One in 100 Kovid-19 patients have lung pain according to new research concerns – RT UK News

    According to new research led by the University of Cambridge, one out of every hundred patients suffering from Kovid-19 has undergone ure puncture lunge, providing further complex treatment for those affected.

</p><div><p>Symptoms of a pneumothorax or 'punctured lunge' include shortness of breath and sudden chest pain, which is exacerbated by deep breathing during a cough associated with Kovid-19.  

A perforated lung allows air to drain out and get trapped outside the lung and chest wall, which eventually leads to the collapse of the organ under accumulated pressure.

According to the new study, published in the European Respiratory Journal, chronically young men or patients with underlying lung disease were at risk of suffering a perforated lung during treatment with severe Kovid-19 infection (they were already at high risk Are also considered before infection with coronavirus).

The researchers behind the study used data from 16 hospitals and consulted colleagues from across the UK who reported similar findings.

“We started seeing patients affected by a perforated lung, even those who were not put on ventilators,” Says Professor Stefan Marsinić from the Cambridge Institute of Medical Research.

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Researchers noted an overall rate of 0.91 percent of patients with puncture lungs suffering severe Kovid-19.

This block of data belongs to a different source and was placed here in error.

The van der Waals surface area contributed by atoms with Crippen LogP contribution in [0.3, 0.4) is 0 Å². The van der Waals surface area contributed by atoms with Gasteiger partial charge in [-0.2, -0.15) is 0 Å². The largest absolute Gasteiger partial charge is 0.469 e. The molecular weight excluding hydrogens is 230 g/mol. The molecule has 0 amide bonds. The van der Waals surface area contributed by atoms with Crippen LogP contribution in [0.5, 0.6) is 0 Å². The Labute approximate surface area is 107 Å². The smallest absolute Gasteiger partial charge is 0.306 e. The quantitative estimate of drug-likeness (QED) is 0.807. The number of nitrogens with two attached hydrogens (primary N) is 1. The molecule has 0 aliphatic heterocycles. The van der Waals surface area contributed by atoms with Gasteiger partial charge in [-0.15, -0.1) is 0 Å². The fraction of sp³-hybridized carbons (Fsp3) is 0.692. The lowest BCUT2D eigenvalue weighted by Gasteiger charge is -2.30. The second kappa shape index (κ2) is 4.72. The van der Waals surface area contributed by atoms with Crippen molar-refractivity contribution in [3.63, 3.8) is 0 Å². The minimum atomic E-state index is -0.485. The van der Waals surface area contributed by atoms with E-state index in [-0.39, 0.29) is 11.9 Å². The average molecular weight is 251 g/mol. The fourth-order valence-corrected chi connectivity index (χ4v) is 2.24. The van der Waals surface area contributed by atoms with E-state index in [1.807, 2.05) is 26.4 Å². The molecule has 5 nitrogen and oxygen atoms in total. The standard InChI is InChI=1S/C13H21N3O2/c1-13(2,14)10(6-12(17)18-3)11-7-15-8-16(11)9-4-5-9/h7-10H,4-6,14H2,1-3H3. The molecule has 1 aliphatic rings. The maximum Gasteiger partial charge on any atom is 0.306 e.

However, even those patients who do not fall into the risk categories can cause puncture lung damage, which warns Markinak, as many incidents of perforated lungs were diagnosed. “by coincidence.”

Nearly two-thirds of patients who had lung injuries survived but researchers recorded only 42 percent survival rates for patients over 70.

Women were three times more likely to suffer lung disease than men, presumably from a growing body of research indicating that men are more severely affected by severe Kovid-19 than women.

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In addition, survival ability and recovery rates were also lower in patients with abnormally acidic blood, although the condition, known as acidosis, usually stems from an already existing poor lung function.

Researchers suspect that severe Kovid-19 infection can cause ulcers in the lungs, which can cause tears and puncture in the external tissue. Some evidence of this has been found in observations made in X-rays and CT scans in the last few months.

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